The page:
After more than seven years of class action litigation, the Partnership for Civil Justice Fund today is pleased to announce a victorious settlement on behalf of a class of nearly 400 persons who were arrested in Pershing Park in September 2002.
On the morning of September 27, 2002, the D.C. police department, working with the U.S. Park Police, encircled Pershing Park, refused to let anyone leave and then arrested and hog-tied peaceful demonstrators, tourists, passers-by, and legal observers. Many were held bound wrist to ankle on a police gym floor for upwards of 24 hours.
The settlement totaling approximately $8.25 million will provide for eligible arrestees to receive about $18,000 each. There are also equitable relief provisions in the settlement. The PCFJ and the District also recently reached a $13.7 million settlement involving a class action on behalf of nearly 700 persons mass arrested in April 2000.
These settlements are believed to be the largest mass arrest settlements in the history of the United States. Lead counsel on the class action cases are Carl Messineo and Mara Verheyden-Hilliard, co-founders of the PCJF.
The Pershing Park case received national and international media attention after it was revealed by the PCJF attorneys that the Metropolitan Police Department and the Office of Attorney General had engaged in widespread destruction and withholding of evidence. In the course of extensive litigation and discovery, PCJF attorneys uncovered and exposed that the running resume, which is a comprehensive log of police activity on the day of the arrest, had been destroyed. The destruction included not only the database and electronic backup but at least a dozen hard copies of the information. PCJF attorneys also uncovered that segments of taped audio transmissions, known as radio runs, were deleted. The data missing was from the time the arrests were being ordered and executed.
Presiding U.S. District Court Judge Emmet G. Sullivan called the discovery misconduct in this matter the “civil equivalent of the Ted Stevens case.”
The District itself commissioned an investigation by former Federal Judge Stanley Sporkin whose recent report expressed being “particularly disturbed” by the purging of evidence and stated, “We have no way of knowing whether this was an act of intentional mischief or reflects a benign action. We do not believe it was the latter.”
The settlement of the Pershing Park case, Barham, et al. v. Ramsey, et al. (Case No. 02-CV-2283), comes on the heels of the settlement of the similar illegal mass false arrest and hog-tying of nearly 700 persons in April 2000. The settlement in Becker, et al. v. District of Columbia, et al. (Case No. 01-CV-811) totals $13.7 million as well as equitable relief provisions. The PCJF attorneys represented the class during the nearly ten years since the arrests. Both of these mass false arrests occurred under the direction of former D.C. Chief of Police Charles H. Ramsey, now Police Commissioner for Philadelphia and recent appointee to the Gates Commission.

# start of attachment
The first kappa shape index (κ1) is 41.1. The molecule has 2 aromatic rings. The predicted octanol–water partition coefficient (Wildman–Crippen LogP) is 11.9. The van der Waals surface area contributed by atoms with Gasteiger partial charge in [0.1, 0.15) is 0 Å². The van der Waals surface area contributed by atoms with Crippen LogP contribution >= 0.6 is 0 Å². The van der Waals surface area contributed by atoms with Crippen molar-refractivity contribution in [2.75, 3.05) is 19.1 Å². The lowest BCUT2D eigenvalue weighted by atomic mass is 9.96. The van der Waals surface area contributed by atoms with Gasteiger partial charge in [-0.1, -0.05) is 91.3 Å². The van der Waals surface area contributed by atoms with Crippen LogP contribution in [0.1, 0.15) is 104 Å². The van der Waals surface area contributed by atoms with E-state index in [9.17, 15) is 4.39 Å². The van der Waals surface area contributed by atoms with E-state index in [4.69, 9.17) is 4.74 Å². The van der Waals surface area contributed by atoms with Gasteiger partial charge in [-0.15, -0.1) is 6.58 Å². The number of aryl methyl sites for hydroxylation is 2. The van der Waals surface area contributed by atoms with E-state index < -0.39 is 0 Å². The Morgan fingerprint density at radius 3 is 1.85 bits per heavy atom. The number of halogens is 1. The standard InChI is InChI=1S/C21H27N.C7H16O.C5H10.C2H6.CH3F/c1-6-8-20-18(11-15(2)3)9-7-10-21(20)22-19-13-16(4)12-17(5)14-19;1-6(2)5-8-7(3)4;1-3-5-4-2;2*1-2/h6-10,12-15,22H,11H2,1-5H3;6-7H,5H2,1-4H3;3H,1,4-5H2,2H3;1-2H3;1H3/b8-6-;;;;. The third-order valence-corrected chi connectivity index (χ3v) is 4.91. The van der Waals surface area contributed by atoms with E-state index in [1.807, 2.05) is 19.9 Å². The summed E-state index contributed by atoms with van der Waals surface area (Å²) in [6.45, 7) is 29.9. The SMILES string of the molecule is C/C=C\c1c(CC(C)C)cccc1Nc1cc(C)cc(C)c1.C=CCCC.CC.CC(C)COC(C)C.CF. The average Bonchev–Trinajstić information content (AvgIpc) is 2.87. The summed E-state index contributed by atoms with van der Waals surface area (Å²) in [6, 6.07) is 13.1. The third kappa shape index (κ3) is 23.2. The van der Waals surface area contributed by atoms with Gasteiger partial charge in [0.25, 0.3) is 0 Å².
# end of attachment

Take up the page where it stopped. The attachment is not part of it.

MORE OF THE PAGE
Last month, the District settled the case of eight protestors (Bolger, et al. v. District of Columbia, et al.) who were arrested on April 20, 2002. In this landmark case, the arrestees, who were never prosecuted for the false arrests, were politically targeted by law enforcement in part based on the black clothing that some were wearing. Following their arrests, they were interrogated about their political beliefs by a secret intelligence unit of the FBI. The District was hit with sanctions for its discovery misconduct in that case, including its efforts to withhold the running resume. PCJF attorneys represented the plaintiffs.
In addition to the monetary terms, the District will change certain policies and practices as part of the settlements of these two class actions.
Equitable relief provisions include: The MPD and OAG are required to centrally index and log all materials collected and reviewed in demonstration cases, a measure calculated to create an audit trail that will prevent future acts of evidence destruction; funding is established for document management software to be used to log and index evidence; new mandatory requirements for the preservation, indexing maintenance of the integrity of the command center running resume, radio runs and video recorded evidence; and ongoing obligations to report to PCJF attorneys every six months for the next three years on the implementation of these measures. There are additional training and accountability requirements for police personnel including requirements for training on lawful standard operating procedures in the context of First Amendment protected assemblies and mass demonstrations and additional obligations when the MPD obtains the assistance of outside law enforcement agencies for demonstration related duties. The records of the over 1,000 persons falsely arrested in these two class actions will be expunged and the arrests declared null and void.
The Partnership for Civil Justice Fund (PCJF) is a not-for-profit legal and educational organization which, among other things, seeks to ensure constitutional accountability within police practices. The PCJF recently won a unanimous ruling at the D.C. Circuit Court of Appeals finding the MPD’s unprecedented military-style police checkpoint program unconstitutional. It is counsel on the still-pending Frucht case in which police assaulted demonstrators during a permitted April 2003 anti-war march in Washington, D.C.. The PCJF previously uncovered and disclosed that the D.C. police employed an unlawful domestic spying and agent provocateur program in which officers were sent on long-term assignments posing as political activists and infiltrated lawful and peaceful groups.